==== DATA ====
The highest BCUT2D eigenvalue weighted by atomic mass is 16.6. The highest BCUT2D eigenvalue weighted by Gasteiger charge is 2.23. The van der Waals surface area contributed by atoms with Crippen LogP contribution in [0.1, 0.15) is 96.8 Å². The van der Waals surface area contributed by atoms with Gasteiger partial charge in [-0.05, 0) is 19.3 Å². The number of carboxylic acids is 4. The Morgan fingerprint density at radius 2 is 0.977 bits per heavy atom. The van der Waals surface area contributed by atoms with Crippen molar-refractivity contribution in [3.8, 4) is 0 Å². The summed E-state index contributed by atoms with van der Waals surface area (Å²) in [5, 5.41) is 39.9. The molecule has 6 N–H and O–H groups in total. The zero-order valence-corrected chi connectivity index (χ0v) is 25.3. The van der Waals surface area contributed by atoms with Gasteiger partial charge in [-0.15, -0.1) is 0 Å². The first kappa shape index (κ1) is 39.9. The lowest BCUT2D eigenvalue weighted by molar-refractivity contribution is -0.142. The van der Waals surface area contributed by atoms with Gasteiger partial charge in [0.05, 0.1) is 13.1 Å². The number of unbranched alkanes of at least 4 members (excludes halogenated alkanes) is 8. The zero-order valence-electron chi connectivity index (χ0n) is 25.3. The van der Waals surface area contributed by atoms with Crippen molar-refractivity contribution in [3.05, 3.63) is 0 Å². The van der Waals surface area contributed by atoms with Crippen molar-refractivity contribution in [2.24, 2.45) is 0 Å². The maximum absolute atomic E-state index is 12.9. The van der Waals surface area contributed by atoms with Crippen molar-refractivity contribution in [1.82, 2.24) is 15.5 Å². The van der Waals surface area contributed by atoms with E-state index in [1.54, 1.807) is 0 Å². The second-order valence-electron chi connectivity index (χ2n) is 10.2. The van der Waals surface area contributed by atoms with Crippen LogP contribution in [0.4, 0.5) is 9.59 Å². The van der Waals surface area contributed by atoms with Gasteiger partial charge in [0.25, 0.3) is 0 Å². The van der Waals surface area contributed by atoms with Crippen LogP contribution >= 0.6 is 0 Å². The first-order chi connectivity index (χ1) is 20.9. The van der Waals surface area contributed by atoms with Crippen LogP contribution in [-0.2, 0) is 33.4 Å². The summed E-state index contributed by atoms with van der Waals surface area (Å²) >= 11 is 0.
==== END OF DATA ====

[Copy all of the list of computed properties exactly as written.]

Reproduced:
The highest BCUT2D eigenvalue weighted by atomic mass is 16.6. The highest BCUT2D eigenvalue weighted by Gasteiger charge is 2.23. The van der Waals surface area contributed by atoms with Crippen LogP contribution in [0.1, 0.15) is 96.8 Å². The van der Waals surface area contributed by atoms with Gasteiger partial charge in [-0.05, 0) is 19.3 Å². The number of carboxylic acids is 4. The Morgan fingerprint density at radius 2 is 0.977 bits per heavy atom. The van der Waals surface area contributed by atoms with Crippen molar-refractivity contribution in [3.8, 4) is 0 Å². The summed E-state index contributed by atoms with van der Waals surface area (Å²) in [5, 5.41) is 39.9. The molecule has 6 N–H and O–H groups in total. The zero-order valence-corrected chi connectivity index (χ0v) is 25.3. The van der Waals surface area contributed by atoms with Gasteiger partial charge in [-0.15, -0.1) is 0 Å². The first kappa shape index (κ1) is 39.9. The lowest BCUT2D eigenvalue weighted by molar-refractivity contribution is -0.142. The van der Waals surface area contributed by atoms with Gasteiger partial charge in [0.05, 0.1) is 13.1 Å². The number of unbranched alkanes of at least 4 members (excludes halogenated alkanes) is 8. The zero-order valence-electron chi connectivity index (χ0n) is 25.3. The van der Waals surface area contributed by atoms with Crippen molar-refractivity contribution in [3.05, 3.63) is 0 Å². The van der Waals surface area contributed by atoms with Crippen molar-refractivity contribution in [2.24, 2.45) is 0 Å². The maximum absolute atomic E-state index is 12.9. The van der Waals surface area contributed by atoms with Crippen molar-refractivity contribution in [1.82, 2.24) is 15.5 Å². The van der Waals surface area contributed by atoms with E-state index in [1.54, 1.807) is 0 Å². The second-order valence-electron chi connectivity index (χ2n) is 10.2. The van der Waals surface area contributed by atoms with Crippen LogP contribution in [0.4, 0.5) is 9.59 Å². The van der Waals surface area contributed by atoms with Gasteiger partial charge in [0.25, 0.3) is 0 Å². The van der Waals surface area contributed by atoms with Crippen LogP contribution >= 0.6 is 0 Å². The first-order chi connectivity index (χ1) is 20.9. The van der Waals surface area contributed by atoms with Crippen LogP contribution in [-0.2, 0) is 33.4 Å². The summed E-state index contributed by atoms with van der Waals surface area (Å²) >= 11 is 0.